This degree explores our dependence on language from different perspectives. In linguistics, you'll learn about the nature and development of different languages. In philosophy, you'll develop your understanding of the philosophy of language, as well as other key philosophical areas such as ethics, metaphysics and logic. You'll also tackle real-world issues, examining topics like global justice, climate change and feminism through a philosophical lens.
As a dual honours student, you'll divide your studies between the School of English and the Department of Philosophy. Choice and flexibility are at the heart of our teaching, which means you can pursue and develop your own interests. At every level, there is a wide variety of modules to choose from. You will be taught by world-leading experts from both departments.
You'll be required to take a minimum number of credits within both departments each year, but how you choose to divide your modules after this is up to you: split your modules evenly between English and philosophy, or choose to weight your degree in favour of one subject or the other.
In your first year, you'll receive a solid foundation across both disciplines. Your core linguistics modules will teach you the analytical techniques and concepts you need to become a successful linguist (linguistic theory, historical linguistics, sociolinguistics, and research methodology), while your philosophy modules will introduce you to some of the central areas of philosophy (ethics, political philosophy, theory of knowledge, philosophy of mind, history of philosophy and ancient philosophy).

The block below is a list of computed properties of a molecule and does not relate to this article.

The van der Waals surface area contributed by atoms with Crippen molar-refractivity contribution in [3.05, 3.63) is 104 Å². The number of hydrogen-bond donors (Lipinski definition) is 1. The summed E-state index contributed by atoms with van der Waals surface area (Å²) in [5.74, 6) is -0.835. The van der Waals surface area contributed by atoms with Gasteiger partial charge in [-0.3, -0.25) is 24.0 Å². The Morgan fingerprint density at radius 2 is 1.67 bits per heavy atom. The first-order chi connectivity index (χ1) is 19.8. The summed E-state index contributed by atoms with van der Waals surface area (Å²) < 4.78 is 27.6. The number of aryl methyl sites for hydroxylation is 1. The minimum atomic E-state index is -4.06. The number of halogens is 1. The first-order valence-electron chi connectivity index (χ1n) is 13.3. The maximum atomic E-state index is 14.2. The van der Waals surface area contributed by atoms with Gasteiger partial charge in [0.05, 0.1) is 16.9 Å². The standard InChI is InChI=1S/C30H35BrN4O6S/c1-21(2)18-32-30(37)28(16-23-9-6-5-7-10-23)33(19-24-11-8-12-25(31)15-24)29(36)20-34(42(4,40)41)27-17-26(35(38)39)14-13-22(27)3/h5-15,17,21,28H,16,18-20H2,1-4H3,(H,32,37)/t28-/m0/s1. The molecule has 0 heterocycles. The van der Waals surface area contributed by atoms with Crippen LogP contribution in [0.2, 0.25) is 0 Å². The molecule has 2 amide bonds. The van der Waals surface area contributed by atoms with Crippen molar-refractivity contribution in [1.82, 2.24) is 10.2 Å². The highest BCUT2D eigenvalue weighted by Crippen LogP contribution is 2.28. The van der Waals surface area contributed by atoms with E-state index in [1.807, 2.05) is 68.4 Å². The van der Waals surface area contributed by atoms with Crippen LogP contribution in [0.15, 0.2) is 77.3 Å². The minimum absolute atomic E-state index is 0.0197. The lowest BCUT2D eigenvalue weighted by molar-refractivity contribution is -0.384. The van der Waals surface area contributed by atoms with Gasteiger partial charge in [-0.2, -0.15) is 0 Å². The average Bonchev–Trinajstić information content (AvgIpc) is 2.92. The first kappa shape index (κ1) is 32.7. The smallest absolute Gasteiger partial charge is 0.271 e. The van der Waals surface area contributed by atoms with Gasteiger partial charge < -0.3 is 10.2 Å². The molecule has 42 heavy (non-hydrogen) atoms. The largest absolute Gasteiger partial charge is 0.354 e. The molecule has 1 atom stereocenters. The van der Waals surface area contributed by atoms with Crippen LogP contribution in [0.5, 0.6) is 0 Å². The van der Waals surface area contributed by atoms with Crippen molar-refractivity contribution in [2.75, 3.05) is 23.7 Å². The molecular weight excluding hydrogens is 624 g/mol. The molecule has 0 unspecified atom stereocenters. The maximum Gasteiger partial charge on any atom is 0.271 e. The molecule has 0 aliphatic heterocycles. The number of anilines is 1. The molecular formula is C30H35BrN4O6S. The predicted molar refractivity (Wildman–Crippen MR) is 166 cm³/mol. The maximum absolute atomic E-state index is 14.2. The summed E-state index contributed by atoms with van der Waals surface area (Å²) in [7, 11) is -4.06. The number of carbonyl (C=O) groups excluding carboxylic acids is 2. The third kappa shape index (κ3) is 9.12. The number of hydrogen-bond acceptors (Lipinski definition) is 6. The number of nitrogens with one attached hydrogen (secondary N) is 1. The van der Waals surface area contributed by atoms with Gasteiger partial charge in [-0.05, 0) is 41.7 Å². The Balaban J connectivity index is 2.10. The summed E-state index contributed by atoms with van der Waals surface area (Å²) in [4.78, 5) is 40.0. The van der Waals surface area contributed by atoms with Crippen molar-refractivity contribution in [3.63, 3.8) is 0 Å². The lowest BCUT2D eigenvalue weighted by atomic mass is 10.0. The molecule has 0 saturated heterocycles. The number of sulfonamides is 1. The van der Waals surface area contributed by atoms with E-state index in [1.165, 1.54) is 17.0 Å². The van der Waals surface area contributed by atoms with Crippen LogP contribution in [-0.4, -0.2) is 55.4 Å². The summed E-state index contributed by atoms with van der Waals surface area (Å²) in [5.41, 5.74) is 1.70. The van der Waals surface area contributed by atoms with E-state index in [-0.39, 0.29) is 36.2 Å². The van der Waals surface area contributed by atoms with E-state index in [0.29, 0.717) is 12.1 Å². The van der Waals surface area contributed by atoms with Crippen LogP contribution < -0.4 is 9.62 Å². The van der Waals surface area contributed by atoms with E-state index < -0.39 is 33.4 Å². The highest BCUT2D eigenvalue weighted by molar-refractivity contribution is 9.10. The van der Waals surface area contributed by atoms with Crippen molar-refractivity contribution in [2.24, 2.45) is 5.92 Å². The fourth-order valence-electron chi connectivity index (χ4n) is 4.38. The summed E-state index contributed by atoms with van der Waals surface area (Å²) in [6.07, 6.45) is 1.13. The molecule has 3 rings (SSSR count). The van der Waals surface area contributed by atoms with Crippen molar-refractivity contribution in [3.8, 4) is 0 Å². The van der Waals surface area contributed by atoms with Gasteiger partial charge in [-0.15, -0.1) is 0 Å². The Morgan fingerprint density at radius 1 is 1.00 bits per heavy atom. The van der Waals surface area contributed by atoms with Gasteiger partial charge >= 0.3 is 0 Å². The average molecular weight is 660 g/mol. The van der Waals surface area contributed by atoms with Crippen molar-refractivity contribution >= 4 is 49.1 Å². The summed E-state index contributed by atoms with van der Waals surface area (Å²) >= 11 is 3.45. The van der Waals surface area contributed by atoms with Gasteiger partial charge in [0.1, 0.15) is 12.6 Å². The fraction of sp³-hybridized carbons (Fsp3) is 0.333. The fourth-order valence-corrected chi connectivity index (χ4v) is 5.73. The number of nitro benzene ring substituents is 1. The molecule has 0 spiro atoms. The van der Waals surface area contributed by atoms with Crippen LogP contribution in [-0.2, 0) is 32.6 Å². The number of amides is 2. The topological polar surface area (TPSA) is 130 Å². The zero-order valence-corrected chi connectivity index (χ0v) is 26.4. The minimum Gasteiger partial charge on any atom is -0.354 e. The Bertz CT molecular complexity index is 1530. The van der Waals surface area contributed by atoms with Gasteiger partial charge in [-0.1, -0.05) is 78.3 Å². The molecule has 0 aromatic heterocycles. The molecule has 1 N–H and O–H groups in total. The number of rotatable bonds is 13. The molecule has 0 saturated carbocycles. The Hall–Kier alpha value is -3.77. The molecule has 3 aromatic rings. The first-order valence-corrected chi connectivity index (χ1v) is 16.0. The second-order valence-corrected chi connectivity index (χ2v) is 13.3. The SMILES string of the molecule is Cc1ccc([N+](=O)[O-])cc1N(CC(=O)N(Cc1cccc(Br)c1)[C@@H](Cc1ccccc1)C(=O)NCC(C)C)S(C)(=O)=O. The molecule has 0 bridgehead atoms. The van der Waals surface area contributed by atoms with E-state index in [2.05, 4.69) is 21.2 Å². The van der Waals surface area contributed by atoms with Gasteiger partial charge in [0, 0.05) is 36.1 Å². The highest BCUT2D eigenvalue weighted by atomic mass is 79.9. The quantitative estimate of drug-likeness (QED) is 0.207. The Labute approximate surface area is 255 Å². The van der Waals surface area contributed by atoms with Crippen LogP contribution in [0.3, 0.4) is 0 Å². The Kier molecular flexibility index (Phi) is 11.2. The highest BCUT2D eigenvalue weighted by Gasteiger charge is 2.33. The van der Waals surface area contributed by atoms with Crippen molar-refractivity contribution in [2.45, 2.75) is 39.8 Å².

In your second and third year, you can build on this foundation however you choose - both departments offer an extensive range of optional modules, which means you can focus on the areas that interest and inspire you the most.
Research is central to the student experience here in Sheffield. All our teaching is informed by the latest findings, and all our students have the opportunity to carry out their own research project as part of their degree. Outside of your degree, there are many ways to develop your interests, insights and critical faculties. For example, our award-winning student-led volunteering project Philosophy in the City introduces school children to philosophical ideas they can apply to everyday life.